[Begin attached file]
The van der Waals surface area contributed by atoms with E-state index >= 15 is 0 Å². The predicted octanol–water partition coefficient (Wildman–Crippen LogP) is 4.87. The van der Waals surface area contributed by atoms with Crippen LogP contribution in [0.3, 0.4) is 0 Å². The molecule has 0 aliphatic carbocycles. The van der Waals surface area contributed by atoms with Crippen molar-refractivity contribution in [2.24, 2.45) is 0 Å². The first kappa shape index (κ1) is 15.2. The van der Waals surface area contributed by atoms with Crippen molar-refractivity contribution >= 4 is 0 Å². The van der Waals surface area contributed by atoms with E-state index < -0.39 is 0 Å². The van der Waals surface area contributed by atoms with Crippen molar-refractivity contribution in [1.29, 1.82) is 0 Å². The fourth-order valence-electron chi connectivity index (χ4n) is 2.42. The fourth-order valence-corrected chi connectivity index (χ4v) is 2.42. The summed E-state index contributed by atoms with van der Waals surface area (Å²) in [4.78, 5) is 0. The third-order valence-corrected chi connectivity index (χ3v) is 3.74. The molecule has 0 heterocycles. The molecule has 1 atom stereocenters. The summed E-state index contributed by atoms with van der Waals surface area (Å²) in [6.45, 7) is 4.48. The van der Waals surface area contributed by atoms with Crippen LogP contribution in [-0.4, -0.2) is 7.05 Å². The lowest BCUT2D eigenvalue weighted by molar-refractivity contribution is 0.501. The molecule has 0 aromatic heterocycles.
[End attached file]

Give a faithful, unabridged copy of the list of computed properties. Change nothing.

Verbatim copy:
The van der Waals surface area contributed by atoms with E-state index >= 15 is 0 Å². The predicted octanol–water partition coefficient (Wildman–Crippen LogP) is 4.87. The van der Waals surface area contributed by atoms with Crippen LogP contribution in [0.3, 0.4) is 0 Å². The molecule has 0 aliphatic carbocycles. The van der Waals surface area contributed by atoms with Crippen molar-refractivity contribution in [2.24, 2.45) is 0 Å². The first kappa shape index (κ1) is 15.2. The van der Waals surface area contributed by atoms with Crippen molar-refractivity contribution >= 4 is 0 Å². The van der Waals surface area contributed by atoms with E-state index < -0.39 is 0 Å². The van der Waals surface area contributed by atoms with Crippen molar-refractivity contribution in [1.29, 1.82) is 0 Å². The fourth-order valence-electron chi connectivity index (χ4n) is 2.42. The fourth-order valence-corrected chi connectivity index (χ4v) is 2.42. The summed E-state index contributed by atoms with van der Waals surface area (Å²) in [4.78, 5) is 0. The third-order valence-corrected chi connectivity index (χ3v) is 3.74. The molecule has 0 heterocycles. The molecule has 1 atom stereocenters. The summed E-state index contributed by atoms with van der Waals surface area (Å²) in [6.45, 7) is 4.48. The van der Waals surface area contributed by atoms with Crippen LogP contribution in [-0.4, -0.2) is 7.05 Å². The lowest BCUT2D eigenvalue weighted by molar-refractivity contribution is 0.501. The molecule has 0 aromatic heterocycles.